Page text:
Pink. 123, that's gonna be black, right. Someone told me about fogdog, f06d06, that's a lovely shade of orange, right. Looks like fogdog. Anyway, so you can start overriding the colors that way. This is how you would use JavaScript to interact with CSS, and with HTML for that matter.

So, this is where everything kind of comes full circle, where you learned HTML, you learned CSS, you learned JavaScript. That where they meet in the middle is the DOM here, right. So what is document? Document is, basically allows you to reach into your HTML and start messing with stuff, right.

So, if we bring this back up. And I open my console. I can say, let's say, let mySquare = document.querySelector('.red-square'). Now, mySquare is this little friend here, right. I had this div that now I have a handle on and I can do = 300pixels. And I can make it wider.

Or I can make it 100 pixels and it goes back to where it was. This is the fun part in my opinion where, you get to write code that viscerally presents something to you, right. So, querySelector is a newer thing that you can do. I say newer, it's not that new.

The old way of doing it was, document.getElementsByClassName. And then, you would say, .red-square. No dot, cuz getElementsByClassName is implied by the class name. Okay, this now gives me a, what's called a node list, which looks like an array, but it's not quite an array, it's annoying. So if I wanted to look at this one in particular, then I would have to say 0, right.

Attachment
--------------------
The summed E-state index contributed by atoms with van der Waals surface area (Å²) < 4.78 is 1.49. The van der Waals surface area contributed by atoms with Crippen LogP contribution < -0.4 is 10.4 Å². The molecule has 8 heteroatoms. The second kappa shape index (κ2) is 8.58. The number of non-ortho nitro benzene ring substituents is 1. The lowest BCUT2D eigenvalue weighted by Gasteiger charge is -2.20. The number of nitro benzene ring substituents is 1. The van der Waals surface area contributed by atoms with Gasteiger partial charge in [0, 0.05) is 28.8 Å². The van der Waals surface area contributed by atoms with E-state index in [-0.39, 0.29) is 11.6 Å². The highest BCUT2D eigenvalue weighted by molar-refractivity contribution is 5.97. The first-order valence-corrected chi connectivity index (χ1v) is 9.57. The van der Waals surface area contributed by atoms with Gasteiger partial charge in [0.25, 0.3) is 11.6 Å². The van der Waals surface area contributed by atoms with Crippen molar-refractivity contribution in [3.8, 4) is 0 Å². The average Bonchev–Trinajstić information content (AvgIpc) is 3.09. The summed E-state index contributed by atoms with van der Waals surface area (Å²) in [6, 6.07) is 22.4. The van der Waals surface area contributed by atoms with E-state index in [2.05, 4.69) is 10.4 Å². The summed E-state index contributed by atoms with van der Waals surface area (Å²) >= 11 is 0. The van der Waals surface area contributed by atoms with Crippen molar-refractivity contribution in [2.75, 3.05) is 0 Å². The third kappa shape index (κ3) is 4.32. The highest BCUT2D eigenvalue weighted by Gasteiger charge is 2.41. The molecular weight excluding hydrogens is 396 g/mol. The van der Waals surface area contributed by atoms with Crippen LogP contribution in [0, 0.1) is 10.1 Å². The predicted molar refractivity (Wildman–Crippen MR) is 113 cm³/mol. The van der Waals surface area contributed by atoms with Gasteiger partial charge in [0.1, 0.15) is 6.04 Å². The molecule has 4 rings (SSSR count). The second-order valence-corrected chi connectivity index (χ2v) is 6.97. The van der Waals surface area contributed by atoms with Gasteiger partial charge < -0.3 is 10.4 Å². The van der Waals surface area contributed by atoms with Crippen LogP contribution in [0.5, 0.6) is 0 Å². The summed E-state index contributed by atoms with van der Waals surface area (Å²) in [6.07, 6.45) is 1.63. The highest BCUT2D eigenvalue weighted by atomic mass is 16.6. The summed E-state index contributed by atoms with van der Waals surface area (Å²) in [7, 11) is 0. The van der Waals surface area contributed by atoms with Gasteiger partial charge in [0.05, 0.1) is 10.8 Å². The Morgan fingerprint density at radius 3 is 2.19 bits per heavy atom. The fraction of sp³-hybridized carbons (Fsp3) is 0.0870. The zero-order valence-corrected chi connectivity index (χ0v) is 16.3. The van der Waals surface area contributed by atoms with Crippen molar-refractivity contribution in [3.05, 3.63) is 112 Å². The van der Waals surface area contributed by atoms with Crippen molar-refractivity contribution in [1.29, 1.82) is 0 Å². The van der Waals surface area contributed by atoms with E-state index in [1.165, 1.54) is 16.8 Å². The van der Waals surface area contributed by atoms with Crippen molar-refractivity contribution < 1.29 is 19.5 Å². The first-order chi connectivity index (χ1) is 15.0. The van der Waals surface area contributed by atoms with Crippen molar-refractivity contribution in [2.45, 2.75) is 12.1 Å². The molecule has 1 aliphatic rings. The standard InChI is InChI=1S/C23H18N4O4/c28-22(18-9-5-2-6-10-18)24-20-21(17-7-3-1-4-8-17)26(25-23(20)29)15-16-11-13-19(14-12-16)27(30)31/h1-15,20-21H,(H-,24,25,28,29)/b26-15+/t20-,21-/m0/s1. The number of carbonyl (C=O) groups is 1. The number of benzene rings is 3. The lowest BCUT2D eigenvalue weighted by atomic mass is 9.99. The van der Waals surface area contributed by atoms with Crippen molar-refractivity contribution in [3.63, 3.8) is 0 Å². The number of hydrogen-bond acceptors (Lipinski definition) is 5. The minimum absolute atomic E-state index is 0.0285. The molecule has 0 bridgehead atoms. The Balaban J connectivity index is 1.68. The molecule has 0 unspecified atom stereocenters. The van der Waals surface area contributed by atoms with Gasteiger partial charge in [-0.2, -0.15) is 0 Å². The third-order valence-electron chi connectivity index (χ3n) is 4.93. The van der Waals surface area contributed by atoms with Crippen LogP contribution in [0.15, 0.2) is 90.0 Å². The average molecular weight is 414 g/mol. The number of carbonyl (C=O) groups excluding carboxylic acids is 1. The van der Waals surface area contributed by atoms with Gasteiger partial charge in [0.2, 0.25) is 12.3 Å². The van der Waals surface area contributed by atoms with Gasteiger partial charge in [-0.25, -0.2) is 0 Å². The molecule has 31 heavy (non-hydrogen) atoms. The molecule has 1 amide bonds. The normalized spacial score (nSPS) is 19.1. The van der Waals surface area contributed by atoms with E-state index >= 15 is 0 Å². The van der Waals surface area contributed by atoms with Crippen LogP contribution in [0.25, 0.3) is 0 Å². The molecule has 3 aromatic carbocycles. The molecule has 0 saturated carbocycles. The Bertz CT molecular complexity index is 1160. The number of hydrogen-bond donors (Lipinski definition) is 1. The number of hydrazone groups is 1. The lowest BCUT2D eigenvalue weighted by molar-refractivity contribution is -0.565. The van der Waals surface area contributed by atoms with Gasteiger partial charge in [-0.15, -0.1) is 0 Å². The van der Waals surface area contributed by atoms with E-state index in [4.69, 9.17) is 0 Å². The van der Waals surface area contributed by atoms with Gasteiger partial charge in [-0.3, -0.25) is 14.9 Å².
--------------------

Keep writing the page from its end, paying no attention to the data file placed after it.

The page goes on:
And then, that finally would give me the same thing. Again, I just show you that I would use querySelector 100% of the time, it's just way easier to do. You will definitely see documentation that has stuff like this in it. This is the old way, querySelector's the new way.

And you're gonna find there's a lot of things in the DOM in particular that are that way, where you'll see two ways to do the exact same thing. And you'll be, which one's the right way? Well, they're both right, [LAUGH]. They both do what you're trying to do.

But one's newer and maybe a bit easier to use. This is the thing about the web is they just try not to break it, right. So, instead of deleting things and replacing them with better things, they will leave the old things in and just add new things. So in other words, if it works it works and just stick with it.